“Gathered Sky” By James Turrell
By Kevin Holden Platt
American light artist James Turrell’s first “Skyspace” light installation in China brings spark of life to Beijing temple complex.
Tibetan monks playing “thungchen,” or long horns, greet visitors to a simple Zen-like structure on the southern edge of the newly restored Temple of Wisdom complex in Beijing.
The music, streamed into the space, animates James Turrell’s first “Skyspace” project in China: Turrell designed this building – a basic white cube tipped with an oculus – and the exhibition that begins here each Sunday at dusk.
Colored waves of LED light initially complement the blue-sky oculus, but then compete with and ultimately overpower the last rays of the sun. The oculus becomes a slate-black mirror until, through another trick of the lights, it dissolves into a looking glass on the stars.
Turrell describes the Skyspace installation, on his website, as “a specifically proportioned chamber with an aperture in the ceiling open to the sky.”
“Skyspaces can be autonomous structures or integrated into existing architecture,” he adds. “The aperture can be round, ovular or square.”
The artist spent two years designing the architecture and the installation of his Beijing Skyspace project on the grounds of this centuries-old Buddhist complex, said Juan van Wassenhove, a Belgian banker and art patron who led the restoration of the temple.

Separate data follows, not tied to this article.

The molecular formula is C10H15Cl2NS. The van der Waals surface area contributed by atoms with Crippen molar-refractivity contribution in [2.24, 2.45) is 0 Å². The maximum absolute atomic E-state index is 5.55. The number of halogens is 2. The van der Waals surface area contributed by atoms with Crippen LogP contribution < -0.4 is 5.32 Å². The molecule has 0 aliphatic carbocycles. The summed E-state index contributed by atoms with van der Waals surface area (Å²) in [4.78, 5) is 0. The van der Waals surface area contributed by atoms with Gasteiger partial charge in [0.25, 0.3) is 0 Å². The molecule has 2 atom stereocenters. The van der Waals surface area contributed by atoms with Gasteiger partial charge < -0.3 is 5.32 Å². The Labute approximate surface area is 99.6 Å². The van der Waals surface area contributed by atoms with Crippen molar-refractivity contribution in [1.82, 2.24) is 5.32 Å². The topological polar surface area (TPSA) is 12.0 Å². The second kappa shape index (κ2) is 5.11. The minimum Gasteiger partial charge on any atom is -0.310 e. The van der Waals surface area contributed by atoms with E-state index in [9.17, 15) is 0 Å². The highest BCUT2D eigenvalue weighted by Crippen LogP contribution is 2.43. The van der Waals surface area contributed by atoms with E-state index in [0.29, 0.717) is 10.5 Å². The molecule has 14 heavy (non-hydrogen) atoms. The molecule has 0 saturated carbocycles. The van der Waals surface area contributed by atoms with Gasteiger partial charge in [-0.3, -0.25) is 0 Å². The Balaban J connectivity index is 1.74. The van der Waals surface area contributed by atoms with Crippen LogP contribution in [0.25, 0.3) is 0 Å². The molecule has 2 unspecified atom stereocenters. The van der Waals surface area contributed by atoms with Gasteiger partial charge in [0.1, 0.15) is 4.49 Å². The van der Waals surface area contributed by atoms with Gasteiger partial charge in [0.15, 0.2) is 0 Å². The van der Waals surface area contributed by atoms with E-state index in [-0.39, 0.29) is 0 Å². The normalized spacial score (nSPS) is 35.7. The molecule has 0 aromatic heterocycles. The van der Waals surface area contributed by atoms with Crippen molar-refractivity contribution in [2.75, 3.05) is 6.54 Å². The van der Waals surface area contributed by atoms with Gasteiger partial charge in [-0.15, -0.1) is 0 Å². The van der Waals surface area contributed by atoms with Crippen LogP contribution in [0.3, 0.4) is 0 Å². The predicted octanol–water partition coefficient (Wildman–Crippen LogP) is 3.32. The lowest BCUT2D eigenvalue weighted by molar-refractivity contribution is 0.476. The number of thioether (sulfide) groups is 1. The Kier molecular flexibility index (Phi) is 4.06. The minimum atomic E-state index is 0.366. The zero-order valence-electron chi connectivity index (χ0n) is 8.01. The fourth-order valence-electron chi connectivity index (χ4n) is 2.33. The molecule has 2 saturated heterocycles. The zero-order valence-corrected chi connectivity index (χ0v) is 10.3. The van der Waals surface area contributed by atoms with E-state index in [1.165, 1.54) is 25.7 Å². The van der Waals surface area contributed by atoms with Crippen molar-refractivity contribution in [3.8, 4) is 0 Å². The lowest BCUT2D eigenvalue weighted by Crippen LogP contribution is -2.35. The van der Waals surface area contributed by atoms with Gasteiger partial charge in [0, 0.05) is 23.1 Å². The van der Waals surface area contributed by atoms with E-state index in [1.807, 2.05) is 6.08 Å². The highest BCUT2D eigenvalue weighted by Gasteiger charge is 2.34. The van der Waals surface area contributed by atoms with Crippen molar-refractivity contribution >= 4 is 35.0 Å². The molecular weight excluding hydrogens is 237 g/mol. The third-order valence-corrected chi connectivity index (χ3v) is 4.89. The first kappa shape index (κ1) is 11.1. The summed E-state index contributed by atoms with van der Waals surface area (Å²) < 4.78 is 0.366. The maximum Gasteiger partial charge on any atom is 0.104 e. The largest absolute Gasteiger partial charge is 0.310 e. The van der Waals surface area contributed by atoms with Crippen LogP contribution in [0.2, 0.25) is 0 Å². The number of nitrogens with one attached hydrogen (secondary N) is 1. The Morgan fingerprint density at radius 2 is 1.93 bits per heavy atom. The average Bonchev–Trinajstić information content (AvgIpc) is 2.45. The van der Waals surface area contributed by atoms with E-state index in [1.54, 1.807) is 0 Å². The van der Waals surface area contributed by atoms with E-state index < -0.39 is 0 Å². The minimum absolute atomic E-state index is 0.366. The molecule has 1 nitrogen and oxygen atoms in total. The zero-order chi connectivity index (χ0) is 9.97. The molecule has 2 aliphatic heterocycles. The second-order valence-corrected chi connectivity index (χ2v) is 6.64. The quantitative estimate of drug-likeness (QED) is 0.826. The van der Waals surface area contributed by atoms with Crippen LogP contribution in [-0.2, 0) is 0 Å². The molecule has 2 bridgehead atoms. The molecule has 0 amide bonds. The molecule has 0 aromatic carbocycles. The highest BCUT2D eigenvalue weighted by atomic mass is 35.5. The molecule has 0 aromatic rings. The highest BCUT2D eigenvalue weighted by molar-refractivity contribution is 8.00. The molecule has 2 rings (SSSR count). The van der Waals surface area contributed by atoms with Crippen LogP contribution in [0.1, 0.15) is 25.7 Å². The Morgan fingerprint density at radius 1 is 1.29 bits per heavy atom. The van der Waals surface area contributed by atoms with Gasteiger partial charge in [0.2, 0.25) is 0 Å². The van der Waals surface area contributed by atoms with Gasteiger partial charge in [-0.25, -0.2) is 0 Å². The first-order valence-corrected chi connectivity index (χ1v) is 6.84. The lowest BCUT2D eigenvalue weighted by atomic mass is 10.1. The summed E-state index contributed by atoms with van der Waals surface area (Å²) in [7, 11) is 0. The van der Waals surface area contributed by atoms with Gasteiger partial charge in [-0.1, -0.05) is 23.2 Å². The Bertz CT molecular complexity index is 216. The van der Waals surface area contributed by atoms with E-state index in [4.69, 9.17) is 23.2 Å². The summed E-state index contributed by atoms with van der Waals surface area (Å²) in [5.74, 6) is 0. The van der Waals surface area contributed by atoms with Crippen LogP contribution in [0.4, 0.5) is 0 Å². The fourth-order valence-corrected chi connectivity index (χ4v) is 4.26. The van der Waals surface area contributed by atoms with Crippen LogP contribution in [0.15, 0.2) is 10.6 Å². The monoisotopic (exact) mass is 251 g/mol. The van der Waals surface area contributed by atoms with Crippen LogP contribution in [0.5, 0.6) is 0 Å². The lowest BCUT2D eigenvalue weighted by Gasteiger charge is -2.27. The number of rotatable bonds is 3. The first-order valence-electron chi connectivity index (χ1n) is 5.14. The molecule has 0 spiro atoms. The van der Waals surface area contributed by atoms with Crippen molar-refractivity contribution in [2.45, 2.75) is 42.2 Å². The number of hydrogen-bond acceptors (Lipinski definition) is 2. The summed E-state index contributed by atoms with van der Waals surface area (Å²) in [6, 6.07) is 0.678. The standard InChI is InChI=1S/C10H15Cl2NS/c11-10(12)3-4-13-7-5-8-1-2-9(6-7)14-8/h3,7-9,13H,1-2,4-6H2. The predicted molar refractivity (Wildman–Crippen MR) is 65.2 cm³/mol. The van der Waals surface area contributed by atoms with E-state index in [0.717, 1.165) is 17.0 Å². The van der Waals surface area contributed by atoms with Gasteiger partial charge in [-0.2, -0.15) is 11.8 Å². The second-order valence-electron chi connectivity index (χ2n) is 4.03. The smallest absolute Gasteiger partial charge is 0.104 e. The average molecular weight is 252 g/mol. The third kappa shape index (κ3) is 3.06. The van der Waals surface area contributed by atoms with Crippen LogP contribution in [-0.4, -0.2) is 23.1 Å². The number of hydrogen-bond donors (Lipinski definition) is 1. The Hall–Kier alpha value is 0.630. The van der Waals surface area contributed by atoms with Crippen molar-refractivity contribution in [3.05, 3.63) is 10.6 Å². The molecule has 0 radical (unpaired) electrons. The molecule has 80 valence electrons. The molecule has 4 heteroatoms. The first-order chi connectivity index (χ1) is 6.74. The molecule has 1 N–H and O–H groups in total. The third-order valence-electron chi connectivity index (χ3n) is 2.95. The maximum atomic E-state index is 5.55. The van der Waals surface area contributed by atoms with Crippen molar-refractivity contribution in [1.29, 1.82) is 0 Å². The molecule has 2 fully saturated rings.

There is a connection between Turrell’s cosmos-linking light installation and the quest for enlightenment that once animated this Buddhist outpost tied to the court of the Kangxi Emperor, a follower of Tibetan Buddhism, van Wassenhove said.
Supported by succeeding generations of emperors who ruled from the nearby Forbidden City palace complex, the Temple of Wisdom fell victim to communist forces who captured Beijing in 1949 and routinely expelled monks and nuns from their cloisters. When Van Wassenhove discovered the compound seven years ago, it had nearly been destroyed, and he set out to save and rebuild it.
“To give it new life,” he explained, “I thought we could install contemporary artworks that focus on light that would be appropriate for a temple.”
Rays of idealism have animated Turrell’s light installations and architectural designs – he is building a matrix of celestial/light observatories across a massive, inactive volcano called Roden Crater in Arizona – since he emerged from a prison in 1967, detained for his anti-war activism. Turrell told reporters that while imprisoned – following an FBI sting operation – he was tortured via light deprivation in solitary confinement.
Since then Turrell, who with his thick white hair and snowy beard bears a curious resemblance to Kris Kringle, has seen his light-focused artworks and architectural models, including 80 Skyspace projects like the one in Beijing, built around the globe.
“It is rare for an artist to influence directly the progress of architecture,” stated the Royal Institute of British Architects upon naming Turrell an honorary fellow four years ago. “The work of James Turrell is an outstanding example of this unusual circumstance.”
And there has been an ongoing explosion of exhibitions presenting Turrell’s works. On reconceiving the atrium and rotunda of the Guggenheim Museum in New York as a soaring Skyspace, Turrell stated in an video interview posted on the Guggenheim’s website: “I want the strength of the power and the primal relationship we have to light to be the strongest … You are immersed in this. It’s a little bit like stepping into the painting.”
A retrospective of Turrell’s architecture and art is being staged at the Los Angeles County Museum of Art through April 6, 2014, while another show, at the Villa Panza in Varese, Italy, runs through May 4 of next year.
In the Chinese capital, Juan van Wassenhove said the “Gathered Sky” installation will be open to the public every Sunday at sunset throughout 2014.